Maybe the The National Football League (NFL) has a better idea when it comes to tackling the issues surrounding the ticketing process for fans in the world of sports. The league recently signed a deal with SeatGeek, in order to promote its new ticketing strategy in the 2018-2019 season. The deal will allow fans to buy and sell through an online league approved ecosystem platform. Statistics for the Jets show decline in ticket sales, which can often leave a franchise wondering why sales are declining and what they can do to remedy the downward trend. The NFL believes the move to an open ticketing system will, “provide teams with a range of real-time insights on where tickets are traded and who is attending games.” The league hopes the new technology will help eliminate fraudulent activity in the secondary market by making it easier to verify tickets being sold, which will in turn draw more fans back into the stands.
Along with reducing prices, the Jets intend to focus on enhancing season ticket holders’ experiences in order to entice PLS members to attend games rather than selling their tickets on the secondary market. Some ways the Jets intend to do this include offering season ticket holders bonus experiences like free breakfast on game day and tickets to other events in the New York area. The tickets to other events in the New York area could range from anything such as the NFL Experience in Times Square to Mets games or concerts. As previously mentioned, the new technology that will be provided through the NFL’s deal with SeatGeek could provide the Jets with real-time data to see what is truly working and what isn’t.
It is reasonable to believe the rise in the secondary market place was a driving factor behind the NFL’s deal with SeatGeek. Allowing an outside ticket source to integrate and control all of the league’s ticket transactions will help to eliminate the exploiting of fans through fraudulent ticket sales, all while making the ticket buying process easier and more convenient. Seeing as how the New York Jets original plan to use a dynamic ticket pricing strategy might not even result in ticket prices being much lower than they currently are, utilizing the NFL’s new platform and way of thinking would prove to be much more beneficial. This sounds like a win for all parties involved.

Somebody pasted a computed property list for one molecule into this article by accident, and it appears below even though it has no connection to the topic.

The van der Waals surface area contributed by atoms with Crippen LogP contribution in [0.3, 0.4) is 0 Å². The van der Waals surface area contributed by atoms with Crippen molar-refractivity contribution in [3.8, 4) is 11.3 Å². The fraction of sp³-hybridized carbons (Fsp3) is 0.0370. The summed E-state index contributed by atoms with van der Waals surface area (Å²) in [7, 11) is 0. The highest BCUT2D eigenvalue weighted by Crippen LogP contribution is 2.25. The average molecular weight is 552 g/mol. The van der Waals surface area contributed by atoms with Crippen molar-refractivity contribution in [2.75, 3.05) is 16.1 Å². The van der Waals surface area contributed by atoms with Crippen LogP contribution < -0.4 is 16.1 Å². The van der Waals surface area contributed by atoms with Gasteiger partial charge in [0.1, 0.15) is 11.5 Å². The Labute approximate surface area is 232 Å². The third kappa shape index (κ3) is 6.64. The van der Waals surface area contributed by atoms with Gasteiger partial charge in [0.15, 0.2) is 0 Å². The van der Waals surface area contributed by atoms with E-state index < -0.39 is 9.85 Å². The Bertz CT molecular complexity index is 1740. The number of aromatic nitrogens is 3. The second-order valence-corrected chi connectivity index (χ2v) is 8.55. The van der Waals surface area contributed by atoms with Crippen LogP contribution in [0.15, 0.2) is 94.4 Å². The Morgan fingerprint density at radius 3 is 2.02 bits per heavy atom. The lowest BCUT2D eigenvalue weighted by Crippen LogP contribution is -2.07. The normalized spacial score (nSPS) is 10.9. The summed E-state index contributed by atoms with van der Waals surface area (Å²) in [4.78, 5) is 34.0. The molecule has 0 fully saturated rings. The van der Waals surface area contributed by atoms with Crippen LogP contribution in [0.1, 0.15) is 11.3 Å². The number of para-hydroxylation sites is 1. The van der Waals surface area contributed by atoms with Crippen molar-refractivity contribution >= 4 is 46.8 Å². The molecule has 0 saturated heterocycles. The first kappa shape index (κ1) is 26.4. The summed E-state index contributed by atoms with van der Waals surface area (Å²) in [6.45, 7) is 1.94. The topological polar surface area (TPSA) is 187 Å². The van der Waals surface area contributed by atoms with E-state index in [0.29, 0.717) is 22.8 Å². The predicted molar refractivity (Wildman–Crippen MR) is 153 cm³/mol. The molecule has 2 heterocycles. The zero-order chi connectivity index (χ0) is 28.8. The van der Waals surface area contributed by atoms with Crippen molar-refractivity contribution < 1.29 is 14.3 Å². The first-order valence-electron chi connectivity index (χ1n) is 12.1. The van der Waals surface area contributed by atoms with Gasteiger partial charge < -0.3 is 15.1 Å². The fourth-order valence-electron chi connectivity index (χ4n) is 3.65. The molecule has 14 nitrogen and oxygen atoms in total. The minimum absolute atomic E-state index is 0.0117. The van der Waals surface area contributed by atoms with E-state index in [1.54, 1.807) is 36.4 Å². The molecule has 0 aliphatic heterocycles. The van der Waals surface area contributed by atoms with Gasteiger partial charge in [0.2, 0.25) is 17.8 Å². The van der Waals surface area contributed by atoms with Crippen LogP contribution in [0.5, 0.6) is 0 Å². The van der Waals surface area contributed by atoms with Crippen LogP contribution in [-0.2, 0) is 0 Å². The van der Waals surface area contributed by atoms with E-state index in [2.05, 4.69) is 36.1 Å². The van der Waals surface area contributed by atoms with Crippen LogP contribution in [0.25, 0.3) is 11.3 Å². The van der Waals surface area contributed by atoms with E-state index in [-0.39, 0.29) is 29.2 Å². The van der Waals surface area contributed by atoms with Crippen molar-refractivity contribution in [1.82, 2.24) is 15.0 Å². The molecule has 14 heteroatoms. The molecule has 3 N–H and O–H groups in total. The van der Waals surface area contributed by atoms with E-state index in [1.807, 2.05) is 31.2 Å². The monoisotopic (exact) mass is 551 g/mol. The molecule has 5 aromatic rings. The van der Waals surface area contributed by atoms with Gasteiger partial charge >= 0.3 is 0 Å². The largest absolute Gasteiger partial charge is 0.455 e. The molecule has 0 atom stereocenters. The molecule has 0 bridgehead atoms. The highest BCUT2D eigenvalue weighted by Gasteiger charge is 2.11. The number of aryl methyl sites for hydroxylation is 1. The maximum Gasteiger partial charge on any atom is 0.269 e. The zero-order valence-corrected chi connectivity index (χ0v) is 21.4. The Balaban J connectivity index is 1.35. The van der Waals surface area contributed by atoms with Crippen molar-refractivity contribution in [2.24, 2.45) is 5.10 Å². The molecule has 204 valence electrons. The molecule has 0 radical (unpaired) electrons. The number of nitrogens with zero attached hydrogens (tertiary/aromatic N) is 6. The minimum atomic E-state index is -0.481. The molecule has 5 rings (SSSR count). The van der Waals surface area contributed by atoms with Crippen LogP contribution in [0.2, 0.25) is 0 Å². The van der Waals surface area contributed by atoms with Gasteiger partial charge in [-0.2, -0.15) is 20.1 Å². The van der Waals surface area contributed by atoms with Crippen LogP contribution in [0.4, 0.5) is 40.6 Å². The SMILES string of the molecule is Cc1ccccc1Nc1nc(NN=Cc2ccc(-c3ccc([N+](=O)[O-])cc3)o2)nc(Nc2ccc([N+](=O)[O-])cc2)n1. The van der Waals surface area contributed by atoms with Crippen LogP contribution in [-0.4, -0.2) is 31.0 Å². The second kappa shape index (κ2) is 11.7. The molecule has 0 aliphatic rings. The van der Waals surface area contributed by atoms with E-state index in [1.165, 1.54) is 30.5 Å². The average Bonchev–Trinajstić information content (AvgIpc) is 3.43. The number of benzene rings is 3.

This blog post was written by Samford Student Brooke Adams. Follow and connect with Brooke.Sources:
Jets reducing ticket prices on average 11 percent for 2018. (2018, January 16). Retrieved from https://www.usatoday.com/story/sports/nfl/2018/01/16/jets-reducing-ticket-prices-on-average-11-percent-for-2018/109509276/
Sports Business Research Network. Retrieved from the SBRnet database. http://sportsmarketanalytics.com.ezproxy.samford.edu/researchrc.aspx?rescode=footat1
Sports Business Research Network. Retrieved from the SBRnet database. http://sportsmarketanalytics.com.ezproxy.samford.edu/Article-Detail.aspx?id=257062
Young, J. (2017, December 03). How Sports teams are trying to get fans off the couch and back into stadiums. Retrieved from https://www.cnbc.com/2017/12/01/dynamic-ticket-pricing-use-takes-off-and-teams-hope-itll-lure-fans-back-into-sports-stadiums.html